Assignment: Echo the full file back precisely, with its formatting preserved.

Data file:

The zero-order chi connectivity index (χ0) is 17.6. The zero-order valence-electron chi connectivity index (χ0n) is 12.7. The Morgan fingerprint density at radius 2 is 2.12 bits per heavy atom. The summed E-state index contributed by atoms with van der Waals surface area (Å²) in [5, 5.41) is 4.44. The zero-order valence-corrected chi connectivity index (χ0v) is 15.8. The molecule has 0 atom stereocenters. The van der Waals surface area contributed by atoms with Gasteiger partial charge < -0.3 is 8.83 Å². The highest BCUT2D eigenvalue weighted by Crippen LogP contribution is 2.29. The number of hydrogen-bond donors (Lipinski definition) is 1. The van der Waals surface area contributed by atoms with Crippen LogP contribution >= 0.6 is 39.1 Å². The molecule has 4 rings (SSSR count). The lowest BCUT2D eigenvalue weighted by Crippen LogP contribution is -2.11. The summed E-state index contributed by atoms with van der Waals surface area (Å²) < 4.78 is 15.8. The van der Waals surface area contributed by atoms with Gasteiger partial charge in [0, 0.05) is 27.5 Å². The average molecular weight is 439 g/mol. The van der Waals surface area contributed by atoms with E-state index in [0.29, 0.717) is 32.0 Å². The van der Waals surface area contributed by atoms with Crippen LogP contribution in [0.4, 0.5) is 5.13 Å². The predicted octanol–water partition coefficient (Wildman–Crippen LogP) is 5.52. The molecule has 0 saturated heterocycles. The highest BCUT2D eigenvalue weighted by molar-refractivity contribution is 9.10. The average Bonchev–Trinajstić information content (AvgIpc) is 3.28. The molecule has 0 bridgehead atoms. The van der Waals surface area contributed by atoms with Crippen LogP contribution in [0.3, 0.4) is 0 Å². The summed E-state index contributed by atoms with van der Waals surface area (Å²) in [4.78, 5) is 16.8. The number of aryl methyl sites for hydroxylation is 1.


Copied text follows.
The zero-order chi connectivity index (χ0) is 17.6. The zero-order valence-electron chi connectivity index (χ0n) is 12.7. The Morgan fingerprint density at radius 2 is 2.12 bits per heavy atom. The summed E-state index contributed by atoms with van der Waals surface area (Å²) in [5, 5.41) is 4.44. The zero-order valence-corrected chi connectivity index (χ0v) is 15.8. The molecule has 0 atom stereocenters. The van der Waals surface area contributed by atoms with Gasteiger partial charge < -0.3 is 8.83 Å². The highest BCUT2D eigenvalue weighted by Crippen LogP contribution is 2.29. The number of hydrogen-bond donors (Lipinski definition) is 1. The van der Waals surface area contributed by atoms with Crippen LogP contribution >= 0.6 is 39.1 Å². The molecule has 4 rings (SSSR count). The lowest BCUT2D eigenvalue weighted by Crippen LogP contribution is -2.11. The summed E-state index contributed by atoms with van der Waals surface area (Å²) < 4.78 is 15.8. The van der Waals surface area contributed by atoms with Gasteiger partial charge in [0, 0.05) is 27.5 Å². The average molecular weight is 439 g/mol. The van der Waals surface area contributed by atoms with E-state index in [0.29, 0.717) is 32.0 Å². The van der Waals surface area contributed by atoms with Crippen LogP contribution in [0.4, 0.5) is 5.13 Å². The predicted octanol–water partition coefficient (Wildman–Crippen LogP) is 5.52. The molecule has 0 saturated heterocycles. The highest BCUT2D eigenvalue weighted by molar-refractivity contribution is 9.10. The average Bonchev–Trinajstić information content (AvgIpc) is 3.28. The molecule has 0 bridgehead atoms. The van der Waals surface area contributed by atoms with Crippen LogP contribution in [0.3, 0.4) is 0 Å². The summed E-state index contributed by atoms with van der Waals surface area (Å²) in [4.78, 5) is 16.8. The number of aryl methyl sites for hydroxylation is 1.